Why is erythromycin eye ointment used to prevent ON in newborns?
Care providers in some countries try to prevent ON by giving all newborns eye ointment (such as erythromycin). The eye ointment is intended to kill or weaken bacteria in the eye–particularly gonorrhea–to protect the infant from getting pink eye, since pink eye from gonorrhea can cause serious eye damage and blindness if left untreated.
Automatic prophylaxis with eye ointment for all newborns within 24 hours of birth is currently recommended by several health organizations in the United States (U.S.), including the U.S. Preventive Services Task Force, the American Association of Family Physicians, and the American Academy of Pediatrics. However, the Canadian Pediatric Society recently recommended that routine, required prophylaxis with erythromycin be stopped. In their recommendation, they stated that their colleagues at the AAP are also planning to review their opinion, which may lead to changes in the AAP recommendations (Moore and MacDonald, 2015).
As you can see in the table below, some countries use ON prophylaxis, while others have stopped this practice:
State law in most U.S. states requires newborn eye prophylaxis. In 2006, a search of state law databases found that at least 32 U.S. states had laws requiring newborn prophylaxis against ON (Standler, 2006). In these states, health care providers are required to give the eye ointment to every newborn, regardless of the mother’s status for chlamydial or gonorrheal infection, and regardless of whether or not the baby was born vaginally or by Cesarean. Some states, such as New York, do not allow parents to exercise their right to informed refusal, and hospital employees in New York can go so far as to call Child Protective Services if the parents do not want the erythromycin ointment. However, other states, such as Tennessee, have recently made changes to their state laws to allow parents to decline the eye ointment for their infants.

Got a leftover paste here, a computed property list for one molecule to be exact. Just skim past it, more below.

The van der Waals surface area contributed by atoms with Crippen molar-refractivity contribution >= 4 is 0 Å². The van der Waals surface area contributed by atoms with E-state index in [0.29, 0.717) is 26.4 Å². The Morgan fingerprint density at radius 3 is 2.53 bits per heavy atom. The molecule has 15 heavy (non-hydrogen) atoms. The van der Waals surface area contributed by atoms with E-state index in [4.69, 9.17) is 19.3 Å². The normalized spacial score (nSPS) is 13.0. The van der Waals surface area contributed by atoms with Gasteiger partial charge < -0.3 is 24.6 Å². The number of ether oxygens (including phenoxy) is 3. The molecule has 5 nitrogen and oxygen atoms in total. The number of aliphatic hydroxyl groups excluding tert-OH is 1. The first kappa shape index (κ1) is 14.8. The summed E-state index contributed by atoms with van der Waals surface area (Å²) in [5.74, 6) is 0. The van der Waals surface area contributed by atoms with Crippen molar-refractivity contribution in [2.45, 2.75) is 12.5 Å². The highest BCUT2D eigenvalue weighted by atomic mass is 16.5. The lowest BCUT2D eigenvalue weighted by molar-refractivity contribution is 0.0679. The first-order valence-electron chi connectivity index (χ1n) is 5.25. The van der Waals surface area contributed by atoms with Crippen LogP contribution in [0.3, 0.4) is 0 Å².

What is the evidence for erythromycin prophylaxis to prevent newborn pink eye?
In 2010, researchers combined results from eight studies (called a meta-analysis) that looked at the effectiveness of various eye ointments to prevent ON (Darling & McDonald, 2010). The use of erythromycin was examined in four of those studies, including a total of 4,514 participants. As you can see from the table below, erythromycin was more effective than silver nitrate at preventing chlamydial ON – the researchers found a 29% decrease in the risk of chlamydial ON among the infants who received erythromycin compared to silver nitrate. They did not find any evidence that erythromycin is better than silver nitrate at preventing gonorrheal ON. However, finding no difference between the two types of prophylaxis does not mean that erythromycin was not effective. Researchers may consider it unethical to give no prophylaxis to infants in geographic areas with high rates of gonorrheal and chlamydial ON, so erythromycin is compared to silver nitrate instead of a no treatment group. Silver nitrate is no longer used in most developed countries but it’s useful for comparing with erythromycin. Only one trial has ever randomly assigned babies who were potentially exposed to chlamydia and gonorrhea to receive erythromycin or no prophylaxis. The study of 4,544 newborns in China found that neither erythromycin, silver nitrate, nor tetracycline reduced the risk of chlamydial ON compared to no prophylaxis at all (Chen, 1992).